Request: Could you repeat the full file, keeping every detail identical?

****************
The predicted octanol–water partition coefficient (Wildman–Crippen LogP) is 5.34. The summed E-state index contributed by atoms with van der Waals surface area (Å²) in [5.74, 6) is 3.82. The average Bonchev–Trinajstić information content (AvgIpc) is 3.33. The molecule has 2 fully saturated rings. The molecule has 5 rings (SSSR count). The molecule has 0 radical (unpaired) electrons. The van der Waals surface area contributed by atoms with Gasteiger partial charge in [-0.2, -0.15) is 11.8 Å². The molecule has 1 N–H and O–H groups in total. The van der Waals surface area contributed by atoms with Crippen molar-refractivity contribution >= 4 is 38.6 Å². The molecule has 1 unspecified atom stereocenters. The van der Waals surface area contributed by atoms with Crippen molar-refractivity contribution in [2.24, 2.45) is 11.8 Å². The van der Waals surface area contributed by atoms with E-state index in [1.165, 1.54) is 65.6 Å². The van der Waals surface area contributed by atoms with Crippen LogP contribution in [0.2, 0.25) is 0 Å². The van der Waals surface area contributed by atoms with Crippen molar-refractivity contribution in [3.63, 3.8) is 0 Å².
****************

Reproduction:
The predicted octanol–water partition coefficient (Wildman–Crippen LogP) is 5.34. The summed E-state index contributed by atoms with van der Waals surface area (Å²) in [5.74, 6) is 3.82. The average Bonchev–Trinajstić information content (AvgIpc) is 3.33. The molecule has 2 fully saturated rings. The molecule has 5 rings (SSSR count). The molecule has 0 radical (unpaired) electrons. The van der Waals surface area contributed by atoms with Gasteiger partial charge in [-0.2, -0.15) is 11.8 Å². The molecule has 1 N–H and O–H groups in total. The van der Waals surface area contributed by atoms with Crippen molar-refractivity contribution >= 4 is 38.6 Å². The molecule has 1 unspecified atom stereocenters. The van der Waals surface area contributed by atoms with Crippen molar-refractivity contribution in [2.24, 2.45) is 11.8 Å². The van der Waals surface area contributed by atoms with E-state index in [1.165, 1.54) is 65.6 Å². The van der Waals surface area contributed by atoms with Crippen LogP contribution in [0.2, 0.25) is 0 Å². The van der Waals surface area contributed by atoms with Crippen molar-refractivity contribution in [3.63, 3.8) is 0 Å².